Not all of Vienna’s history is about balls, carriages, cake, and cafés. The city had its darker episodes in the past, too. The end of one of the darkest underpins the Fest der Freude (Festival of Joy), an annual free concert and memorial event.
- Celebrates the end of Nazi oppression while also remembering the victims
- Includes a free (classical) concert on Heldenplatz square from the Wiener Symphoniker
- Always scheduled for May 8
- Take a guided walking tour* around WWII sites & memorials
- See also:
The 8th of May
(Fest der Freude; press photo © Andy Wenzel)
On May 8, 1945 (Victory in Europe Day), the German army surrendered unconditionally to the allies, bringing an end to the years of Nazi rule and oppression.
The Fest der Freude is an open-air evening event that celebrates the occasion with a free concert.
The festival includes, however, various statements and speeches reflecting the dual nature of the anniversary: joy at victory over the Nazis combines with respectful remembrance of the millions murdered through the evils of the Holocaust.
The organisers (Mauthausen Komitee Österreich) work to preserve the legacy of the victims through memorial events such as the May 8 concert and through activities aimed at combatting fascism and racism.
(Heldenplatz – site of the concert)
The location – Vienna’s central Heldenplatz square – has particular resonance.
On March 15, 1938, around a quarter of a million people gathered on the square to listen to Hitler as he formally announced the annexation of Austria by Germany from the terrace of the Neue Burg (the building in the photo above).
Most of the crowd approved of his speech.
The concert itself sees Heldenplatz light up in colour as the audience enjoys some of the planet’s best musicians performing a selection of classical music.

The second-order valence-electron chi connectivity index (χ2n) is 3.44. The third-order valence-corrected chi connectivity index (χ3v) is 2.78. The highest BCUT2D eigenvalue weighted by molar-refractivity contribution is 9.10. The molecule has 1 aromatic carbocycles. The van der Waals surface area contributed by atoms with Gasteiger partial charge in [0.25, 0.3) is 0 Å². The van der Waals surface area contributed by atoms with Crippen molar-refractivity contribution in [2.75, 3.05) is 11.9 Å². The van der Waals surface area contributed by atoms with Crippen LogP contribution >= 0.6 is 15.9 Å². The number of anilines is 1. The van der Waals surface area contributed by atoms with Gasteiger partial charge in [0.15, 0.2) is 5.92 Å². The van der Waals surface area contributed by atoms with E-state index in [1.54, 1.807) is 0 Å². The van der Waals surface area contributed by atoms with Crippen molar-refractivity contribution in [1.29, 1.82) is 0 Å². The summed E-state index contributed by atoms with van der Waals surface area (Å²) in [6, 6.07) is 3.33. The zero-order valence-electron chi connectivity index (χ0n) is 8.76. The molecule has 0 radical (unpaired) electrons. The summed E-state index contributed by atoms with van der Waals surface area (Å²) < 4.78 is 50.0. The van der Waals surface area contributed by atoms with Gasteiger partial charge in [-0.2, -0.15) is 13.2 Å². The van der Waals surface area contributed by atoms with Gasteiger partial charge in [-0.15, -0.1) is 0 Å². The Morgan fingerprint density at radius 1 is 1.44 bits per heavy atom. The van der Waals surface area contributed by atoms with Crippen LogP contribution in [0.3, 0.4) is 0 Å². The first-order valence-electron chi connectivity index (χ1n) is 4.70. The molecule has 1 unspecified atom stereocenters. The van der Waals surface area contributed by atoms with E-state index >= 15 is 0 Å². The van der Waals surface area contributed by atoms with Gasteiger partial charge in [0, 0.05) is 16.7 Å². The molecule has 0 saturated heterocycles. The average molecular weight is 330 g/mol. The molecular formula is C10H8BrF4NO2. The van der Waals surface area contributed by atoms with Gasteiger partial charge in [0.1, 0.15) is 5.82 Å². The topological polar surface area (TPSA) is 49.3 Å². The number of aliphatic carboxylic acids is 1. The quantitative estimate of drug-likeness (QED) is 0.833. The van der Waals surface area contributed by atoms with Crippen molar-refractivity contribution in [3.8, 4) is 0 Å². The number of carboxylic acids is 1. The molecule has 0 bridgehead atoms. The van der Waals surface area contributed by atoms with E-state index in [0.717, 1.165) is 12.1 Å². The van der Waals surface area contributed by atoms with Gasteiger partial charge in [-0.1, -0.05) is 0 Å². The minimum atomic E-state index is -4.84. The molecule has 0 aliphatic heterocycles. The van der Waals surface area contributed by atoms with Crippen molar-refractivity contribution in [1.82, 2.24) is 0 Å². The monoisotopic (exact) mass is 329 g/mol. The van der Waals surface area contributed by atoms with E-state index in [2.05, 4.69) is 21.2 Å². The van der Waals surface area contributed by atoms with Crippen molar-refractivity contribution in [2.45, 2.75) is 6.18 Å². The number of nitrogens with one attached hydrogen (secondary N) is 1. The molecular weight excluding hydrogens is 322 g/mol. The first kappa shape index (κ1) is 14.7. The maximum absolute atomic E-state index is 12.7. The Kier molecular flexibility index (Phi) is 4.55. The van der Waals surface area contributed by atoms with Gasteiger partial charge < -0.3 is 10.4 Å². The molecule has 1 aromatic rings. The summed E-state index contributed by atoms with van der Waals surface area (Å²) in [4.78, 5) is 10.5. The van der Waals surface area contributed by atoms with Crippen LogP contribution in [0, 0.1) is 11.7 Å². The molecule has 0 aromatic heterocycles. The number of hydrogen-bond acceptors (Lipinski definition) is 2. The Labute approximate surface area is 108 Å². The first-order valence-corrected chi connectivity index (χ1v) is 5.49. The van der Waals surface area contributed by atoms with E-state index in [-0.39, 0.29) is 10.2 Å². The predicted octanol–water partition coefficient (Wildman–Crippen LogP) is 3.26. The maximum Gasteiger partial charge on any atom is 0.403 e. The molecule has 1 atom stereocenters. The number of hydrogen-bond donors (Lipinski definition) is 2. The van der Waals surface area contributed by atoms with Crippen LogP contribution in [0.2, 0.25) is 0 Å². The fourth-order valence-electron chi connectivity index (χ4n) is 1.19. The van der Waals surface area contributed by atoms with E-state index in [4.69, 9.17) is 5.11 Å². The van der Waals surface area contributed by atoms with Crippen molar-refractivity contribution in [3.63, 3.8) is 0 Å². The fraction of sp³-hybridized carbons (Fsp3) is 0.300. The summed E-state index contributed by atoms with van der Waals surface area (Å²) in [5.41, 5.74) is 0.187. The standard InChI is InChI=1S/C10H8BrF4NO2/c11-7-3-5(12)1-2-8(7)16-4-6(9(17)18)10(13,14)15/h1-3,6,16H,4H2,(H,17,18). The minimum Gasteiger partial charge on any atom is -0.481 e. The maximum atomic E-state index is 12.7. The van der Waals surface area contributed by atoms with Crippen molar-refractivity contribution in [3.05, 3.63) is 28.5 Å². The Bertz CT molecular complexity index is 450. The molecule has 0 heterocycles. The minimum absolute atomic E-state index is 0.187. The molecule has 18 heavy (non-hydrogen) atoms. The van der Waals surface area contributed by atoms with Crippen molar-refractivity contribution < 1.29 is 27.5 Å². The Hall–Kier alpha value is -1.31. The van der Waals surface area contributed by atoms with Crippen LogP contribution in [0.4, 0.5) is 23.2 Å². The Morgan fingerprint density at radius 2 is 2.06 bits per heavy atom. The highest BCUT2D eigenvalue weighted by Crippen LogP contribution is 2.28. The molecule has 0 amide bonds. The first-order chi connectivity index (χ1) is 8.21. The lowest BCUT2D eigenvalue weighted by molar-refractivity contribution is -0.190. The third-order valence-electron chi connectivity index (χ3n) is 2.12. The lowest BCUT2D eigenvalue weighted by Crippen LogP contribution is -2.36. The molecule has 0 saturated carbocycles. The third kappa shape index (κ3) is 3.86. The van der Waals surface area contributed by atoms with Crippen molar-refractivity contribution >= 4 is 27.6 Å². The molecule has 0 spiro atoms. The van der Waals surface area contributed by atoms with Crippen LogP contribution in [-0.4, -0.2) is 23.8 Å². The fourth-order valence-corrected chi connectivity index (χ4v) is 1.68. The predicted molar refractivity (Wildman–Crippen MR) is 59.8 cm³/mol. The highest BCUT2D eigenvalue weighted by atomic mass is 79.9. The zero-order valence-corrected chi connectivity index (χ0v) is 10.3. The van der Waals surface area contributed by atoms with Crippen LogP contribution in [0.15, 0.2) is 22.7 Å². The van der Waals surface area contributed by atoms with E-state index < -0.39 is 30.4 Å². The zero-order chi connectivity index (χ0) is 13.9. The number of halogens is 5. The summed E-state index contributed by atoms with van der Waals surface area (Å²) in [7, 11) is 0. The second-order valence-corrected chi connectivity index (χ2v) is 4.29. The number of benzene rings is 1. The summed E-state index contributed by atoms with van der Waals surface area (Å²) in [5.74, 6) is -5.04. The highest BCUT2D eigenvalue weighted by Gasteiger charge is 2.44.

A regular fixture on the programme is the Ode to Joy from Beethoven’s Ninth Symphony (written by the composer while resident in Vienna and since adopted as the official anthem of Europe).
(The famous Wiener Symphoniker orchestra performs regularly; press photo © Peter Rigaud)
The “house” orchestra for the occasion is none other than the Wiener Symphoniker, ably supported by different choirs, conductors, soloists, and/or other performers each year.
2024 dates, tickets & tips
The Fest der Freude always takes place on the evening of May 8th. The 2024 event begins provisionally at 7.30pm and includes speeches from Rosa Schneeberger (who survived four years in a Nazi detention camp) and Alexander Van der Bellen (Austria’s president).
After 2021’s entirely virtual and livestreamed event, “normality” returned in 2022 when the night’s theme was “Political Resistance.” The 2023 edition had “Civil Courage” as its focus. 2024 takes on “Law and Justice in National Socialism.”
Entry is free: you require no ticket. The whole event normally lasts around two hours. You can catch a subtitled version as a stream from the organisers, too.
Should you wish to learn more about the fascist interlude and the Jewish experience in Austria:
- Heldenplatz also houses the House of Austrian History
- The main site of the Jewish Museum is also only a short walk away
How to get there
Spend more than an a couple of hours or so in Vienna and you probably pass Heldenplatz. It sits at one end of the Hofburg complex, close to the very centre of town and on most visitor walking tours & routes.
Subway: The nearest stations are Herrengasse on the U3 line and Volkstheater on the U3 and U2 lines.
Tram/bus: The 1, 2, D and 71 tram lines stop at either end of Heldenplatz. Get out at Ring/Volkstheater or Burgring.
Address: Heldenplatz, 1010 Vienna | Website (for the event)